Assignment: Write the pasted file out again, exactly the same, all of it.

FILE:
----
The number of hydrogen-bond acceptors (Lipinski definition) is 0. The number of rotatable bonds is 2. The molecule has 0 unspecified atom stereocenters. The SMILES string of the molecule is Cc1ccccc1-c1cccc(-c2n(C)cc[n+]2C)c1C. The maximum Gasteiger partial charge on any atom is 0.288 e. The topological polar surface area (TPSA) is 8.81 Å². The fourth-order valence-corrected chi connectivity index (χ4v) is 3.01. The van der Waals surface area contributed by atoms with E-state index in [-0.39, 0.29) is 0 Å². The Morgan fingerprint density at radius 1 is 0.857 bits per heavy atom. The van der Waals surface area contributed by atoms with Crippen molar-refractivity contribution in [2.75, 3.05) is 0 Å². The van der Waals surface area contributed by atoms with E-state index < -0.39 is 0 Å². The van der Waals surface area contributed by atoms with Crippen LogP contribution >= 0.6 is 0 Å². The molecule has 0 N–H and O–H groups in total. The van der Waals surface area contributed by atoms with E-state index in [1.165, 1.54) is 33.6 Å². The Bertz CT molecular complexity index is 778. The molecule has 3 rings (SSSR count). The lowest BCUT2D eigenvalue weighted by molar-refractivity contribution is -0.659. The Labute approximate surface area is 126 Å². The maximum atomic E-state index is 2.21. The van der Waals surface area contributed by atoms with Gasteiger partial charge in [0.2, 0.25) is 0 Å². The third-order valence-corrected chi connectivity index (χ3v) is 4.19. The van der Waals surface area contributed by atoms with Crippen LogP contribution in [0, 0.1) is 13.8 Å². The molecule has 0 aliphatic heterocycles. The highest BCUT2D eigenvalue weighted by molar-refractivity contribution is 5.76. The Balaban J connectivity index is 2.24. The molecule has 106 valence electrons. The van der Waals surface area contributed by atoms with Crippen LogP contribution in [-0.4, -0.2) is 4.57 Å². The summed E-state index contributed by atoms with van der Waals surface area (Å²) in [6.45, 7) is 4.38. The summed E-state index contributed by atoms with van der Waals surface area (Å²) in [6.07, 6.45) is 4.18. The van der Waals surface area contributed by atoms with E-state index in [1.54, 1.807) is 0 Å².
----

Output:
The number of hydrogen-bond acceptors (Lipinski definition) is 0. The number of rotatable bonds is 2. The molecule has 0 unspecified atom stereocenters. The SMILES string of the molecule is Cc1ccccc1-c1cccc(-c2n(C)cc[n+]2C)c1C. The maximum Gasteiger partial charge on any atom is 0.288 e. The topological polar surface area (TPSA) is 8.81 Å². The fourth-order valence-corrected chi connectivity index (χ4v) is 3.01. The van der Waals surface area contributed by atoms with E-state index in [-0.39, 0.29) is 0 Å². The Morgan fingerprint density at radius 1 is 0.857 bits per heavy atom. The van der Waals surface area contributed by atoms with Crippen molar-refractivity contribution in [2.75, 3.05) is 0 Å². The van der Waals surface area contributed by atoms with E-state index < -0.39 is 0 Å². The van der Waals surface area contributed by atoms with Crippen LogP contribution >= 0.6 is 0 Å². The molecule has 0 N–H and O–H groups in total. The van der Waals surface area contributed by atoms with E-state index in [1.165, 1.54) is 33.6 Å². The Bertz CT molecular complexity index is 778. The molecule has 3 rings (SSSR count). The lowest BCUT2D eigenvalue weighted by molar-refractivity contribution is -0.659. The Labute approximate surface area is 126 Å². The maximum atomic E-state index is 2.21. The van der Waals surface area contributed by atoms with Gasteiger partial charge in [0.2, 0.25) is 0 Å². The third-order valence-corrected chi connectivity index (χ3v) is 4.19. The van der Waals surface area contributed by atoms with Crippen LogP contribution in [0, 0.1) is 13.8 Å². The molecule has 0 aliphatic heterocycles. The highest BCUT2D eigenvalue weighted by molar-refractivity contribution is 5.76. The Balaban J connectivity index is 2.24. The molecule has 106 valence electrons. The van der Waals surface area contributed by atoms with Crippen LogP contribution in [-0.4, -0.2) is 4.57 Å². The summed E-state index contributed by atoms with van der Waals surface area (Å²) in [6.45, 7) is 4.38. The summed E-state index contributed by atoms with van der Waals surface area (Å²) in [6.07, 6.45) is 4.18. The van der Waals surface area contributed by atoms with E-state index in [1.54, 1.807) is 0 Å².